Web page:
When you think of bands that pioneered the twin-guitar attack, Judas Priest and Iron Maiden are two that likely come to mind. Priest guitarist Glenn Tipton points out that Maiden were influenced by his band, but they took things in different directions.
Tipton stepped away from touring with the band in 2018 following a diagnosis of Parkinson’s disease, subsequently replaced by producer Andy Sneap for road work. Even though he was forced to exit the road, Tipton remains fully engaged with the band, including helping to write the follow-up to 2018’s Firepower. Progress on the album was delayed by the pandemic, Tipton tells UCR, but says it will be worth the wait.
It’s been great to see you continuing to make some appearances on this tour.
It’s great. It’s very nostalgic, and it’s nice to be able to play some songs that we never got a chance to before.
When Judas Priest first became a two-guitar band, how did you and K.K. Downing divide the parts?
It really took care of itself. We didn’t sit down and say, “You take this one, I’ll take that one.” Everything seemed to fall in place. It seemed obvious which lead I should take and the leads that K.K. should do.
Painkiller was a pretty radical and heavy update to the Priest sound in 1990.
It really was natural. It was obvious when it came to recording [the album]. But we didn’t really have to change our style. We’ve always known what’s going on around us, like, the punk and new wave era, there were lessons to be learned there. We picked up on the energy of the new wave and punk era. You didn’t have to be a maestro to write some of the songs that the punk bands wrote with three chords. But what they did put out was a lot of energy. We learned a lot from that. It sort of gave us another direction and route to take.
But it was an obvious style to pursue. There’s always something you can learn from the new bands. “Painkiller” is a good example of that. It was driven [by similar energy].
Watch Judas Priest’s ‘Painkiller’ Video
Kerry King of Slayer recently called your turn in “Beyond the Realms of Death” his favorite Tipton solo of all time.
That’s very good of him. I know he’s always been a big fan of the band. It’s great when a guy like that can open up and say what he enjoyed about tracks [like that]. It is a favorite solo of mine. It’s nice to hear somebody like Kerry come out and say that. With all of the hard work you put in, it’s nice to know that it’s appreciated.
What do you remember about the song and coming up with that solo?
Only the fact that it was a great solo to play onstage, and it gave a reprieve in the show. You can take a breather and then what follows on from that seems to be even more powerful.
Iron Maiden also had the twin-guitar thing, but they had a specific approach. As a guitar player, what was interesting to you about them?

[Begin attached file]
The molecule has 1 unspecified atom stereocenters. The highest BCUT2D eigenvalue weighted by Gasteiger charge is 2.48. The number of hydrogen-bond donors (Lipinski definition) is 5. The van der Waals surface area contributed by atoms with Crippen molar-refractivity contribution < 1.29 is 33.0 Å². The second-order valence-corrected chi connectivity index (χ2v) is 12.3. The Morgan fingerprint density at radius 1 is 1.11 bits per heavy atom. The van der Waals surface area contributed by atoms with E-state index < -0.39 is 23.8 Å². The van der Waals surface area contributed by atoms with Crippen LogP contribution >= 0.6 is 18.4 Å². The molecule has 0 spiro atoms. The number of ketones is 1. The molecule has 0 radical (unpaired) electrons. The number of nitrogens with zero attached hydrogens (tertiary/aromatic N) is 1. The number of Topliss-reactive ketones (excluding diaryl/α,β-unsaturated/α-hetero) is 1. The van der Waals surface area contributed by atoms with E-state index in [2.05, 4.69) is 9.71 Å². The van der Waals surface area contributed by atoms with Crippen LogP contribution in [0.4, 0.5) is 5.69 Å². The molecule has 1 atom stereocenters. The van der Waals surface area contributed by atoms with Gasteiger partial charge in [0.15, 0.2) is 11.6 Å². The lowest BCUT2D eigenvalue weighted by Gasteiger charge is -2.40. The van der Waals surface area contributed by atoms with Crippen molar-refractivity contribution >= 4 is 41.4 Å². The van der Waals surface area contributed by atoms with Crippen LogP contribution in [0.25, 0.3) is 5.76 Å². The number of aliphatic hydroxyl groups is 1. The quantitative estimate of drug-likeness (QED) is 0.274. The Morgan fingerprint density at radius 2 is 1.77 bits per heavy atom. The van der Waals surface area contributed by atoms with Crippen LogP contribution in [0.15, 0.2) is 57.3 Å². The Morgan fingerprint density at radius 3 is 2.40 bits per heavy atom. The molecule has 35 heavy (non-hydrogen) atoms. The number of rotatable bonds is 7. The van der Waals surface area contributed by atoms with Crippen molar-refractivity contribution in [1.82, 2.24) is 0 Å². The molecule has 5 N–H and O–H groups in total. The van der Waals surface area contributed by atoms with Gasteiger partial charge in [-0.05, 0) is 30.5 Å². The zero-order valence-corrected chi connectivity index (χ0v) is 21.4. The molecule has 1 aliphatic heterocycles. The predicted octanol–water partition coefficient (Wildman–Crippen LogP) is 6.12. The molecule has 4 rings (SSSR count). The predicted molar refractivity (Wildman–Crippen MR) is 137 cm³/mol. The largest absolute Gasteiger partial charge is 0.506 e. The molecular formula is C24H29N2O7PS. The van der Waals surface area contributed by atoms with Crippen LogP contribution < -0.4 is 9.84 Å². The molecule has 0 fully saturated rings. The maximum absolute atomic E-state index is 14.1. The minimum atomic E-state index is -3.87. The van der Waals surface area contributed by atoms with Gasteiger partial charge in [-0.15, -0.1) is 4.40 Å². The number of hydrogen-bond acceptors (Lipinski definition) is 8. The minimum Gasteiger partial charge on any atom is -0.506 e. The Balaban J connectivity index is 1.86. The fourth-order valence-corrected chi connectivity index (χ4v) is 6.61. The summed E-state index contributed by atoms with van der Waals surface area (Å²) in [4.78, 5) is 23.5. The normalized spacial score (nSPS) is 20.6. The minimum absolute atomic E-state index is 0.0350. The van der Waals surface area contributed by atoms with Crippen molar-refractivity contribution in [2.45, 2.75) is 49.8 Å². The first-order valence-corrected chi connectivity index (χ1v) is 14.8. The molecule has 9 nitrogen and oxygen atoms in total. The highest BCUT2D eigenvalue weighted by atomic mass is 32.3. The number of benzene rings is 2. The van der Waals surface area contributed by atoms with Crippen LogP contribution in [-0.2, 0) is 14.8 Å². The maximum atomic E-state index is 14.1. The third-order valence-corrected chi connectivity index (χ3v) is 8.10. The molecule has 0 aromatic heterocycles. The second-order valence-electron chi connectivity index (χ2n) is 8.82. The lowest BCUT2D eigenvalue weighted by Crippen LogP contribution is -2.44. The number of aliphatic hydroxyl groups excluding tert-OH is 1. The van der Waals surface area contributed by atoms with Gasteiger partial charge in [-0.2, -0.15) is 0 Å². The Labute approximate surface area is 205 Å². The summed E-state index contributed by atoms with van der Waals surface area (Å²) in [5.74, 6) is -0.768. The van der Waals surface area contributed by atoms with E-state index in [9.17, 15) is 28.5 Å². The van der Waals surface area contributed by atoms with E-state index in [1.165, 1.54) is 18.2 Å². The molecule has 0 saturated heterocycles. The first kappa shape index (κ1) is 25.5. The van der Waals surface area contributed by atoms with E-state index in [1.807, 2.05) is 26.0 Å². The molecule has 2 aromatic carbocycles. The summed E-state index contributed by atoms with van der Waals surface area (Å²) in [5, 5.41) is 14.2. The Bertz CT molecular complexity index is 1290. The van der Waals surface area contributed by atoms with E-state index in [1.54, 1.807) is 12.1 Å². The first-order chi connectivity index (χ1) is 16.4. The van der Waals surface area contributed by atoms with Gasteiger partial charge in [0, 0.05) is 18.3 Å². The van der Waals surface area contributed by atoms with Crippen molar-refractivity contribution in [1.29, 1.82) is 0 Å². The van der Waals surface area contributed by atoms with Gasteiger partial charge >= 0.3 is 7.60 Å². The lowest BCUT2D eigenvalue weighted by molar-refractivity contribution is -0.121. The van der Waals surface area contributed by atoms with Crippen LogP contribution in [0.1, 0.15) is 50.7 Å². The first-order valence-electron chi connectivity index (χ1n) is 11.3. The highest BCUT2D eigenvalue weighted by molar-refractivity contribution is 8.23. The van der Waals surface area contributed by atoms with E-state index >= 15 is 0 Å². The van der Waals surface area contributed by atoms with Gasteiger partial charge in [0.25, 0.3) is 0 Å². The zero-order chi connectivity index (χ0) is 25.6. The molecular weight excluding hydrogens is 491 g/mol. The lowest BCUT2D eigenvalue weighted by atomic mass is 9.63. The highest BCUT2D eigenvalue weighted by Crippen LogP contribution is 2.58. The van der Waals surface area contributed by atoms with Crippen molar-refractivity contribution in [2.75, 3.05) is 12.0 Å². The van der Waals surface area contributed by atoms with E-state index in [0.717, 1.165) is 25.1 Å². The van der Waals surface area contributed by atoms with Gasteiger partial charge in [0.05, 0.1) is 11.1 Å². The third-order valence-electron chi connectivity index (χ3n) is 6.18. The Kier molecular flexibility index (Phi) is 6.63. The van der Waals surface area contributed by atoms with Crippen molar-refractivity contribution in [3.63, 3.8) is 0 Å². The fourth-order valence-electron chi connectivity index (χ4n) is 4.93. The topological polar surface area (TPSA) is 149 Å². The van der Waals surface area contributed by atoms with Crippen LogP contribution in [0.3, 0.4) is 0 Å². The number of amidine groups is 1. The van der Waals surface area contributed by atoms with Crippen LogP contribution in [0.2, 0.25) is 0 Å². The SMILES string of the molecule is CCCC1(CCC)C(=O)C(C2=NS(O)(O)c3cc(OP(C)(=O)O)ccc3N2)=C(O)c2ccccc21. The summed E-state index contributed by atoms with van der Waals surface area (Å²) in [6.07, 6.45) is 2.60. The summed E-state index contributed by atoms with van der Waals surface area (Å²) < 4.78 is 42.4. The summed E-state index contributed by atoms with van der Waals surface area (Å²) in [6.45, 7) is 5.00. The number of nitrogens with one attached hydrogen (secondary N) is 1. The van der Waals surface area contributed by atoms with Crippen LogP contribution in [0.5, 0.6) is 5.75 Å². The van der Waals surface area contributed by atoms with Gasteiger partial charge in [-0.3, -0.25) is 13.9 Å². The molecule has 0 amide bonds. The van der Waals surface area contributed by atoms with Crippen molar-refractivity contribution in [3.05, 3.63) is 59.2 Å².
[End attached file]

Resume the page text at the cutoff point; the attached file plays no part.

I think it was a natural progression, that’s the phrase I would use. They took what we had done and made it their own. It’s important to be very easily recognizable when you’re writing songs. You know that you’re successful, I think, when you hear yourself on the radio and it’s easily recognizable. I think that Maiden did that. They’re very influenced by Priest, but they did it in their own way, and all credit to them for that.
The new box set has some great rarities. Do you have any specific favorites you were happy to get out there?
I just think it’s all great to hear. From the current version of Judas Priest, the present lineup, going back five generations, just to see how the songs … it’s like an old wine, they sit there and mature. I think that’s the case with this 50th-anniversary release. Some songs have been just maturing and, as they say, with age comes taste. I think that’s the case.
It takes a special guitar player to be able to match you, as Richie Faulkner did when he joined the band in 2011.
He’s phenomenal. I didn’t realize quite how good he was, initially. There’s been times when he’s just noodling on the guitars, and he doesn’t particularly know whether there’s anybody else in the studio. What he comes up with is unbelievable. He had a big mission as well. Because he had to play the solos in line with where the band was at. Otherwise, people would criticize him for that. He’s done that, but he puts his own stamp on it. I think it takes a lot of skill to do that. From one guitar player to another, I don’t think there’s anybody else that could have taken those solos and changed them without it affecting the quality of the song. He’s an incredible guitar player.
What’s going on with the new Judas Priest album?
The epidemic really halted the writing process. But the band was kicking ideas around before that. I think it’s what every Priest fan would want to hear. There’s no attempt to be clever or try and do something too risky. It’s just down and out Priest. And as I say, I think it will be what every Priest fan will want.
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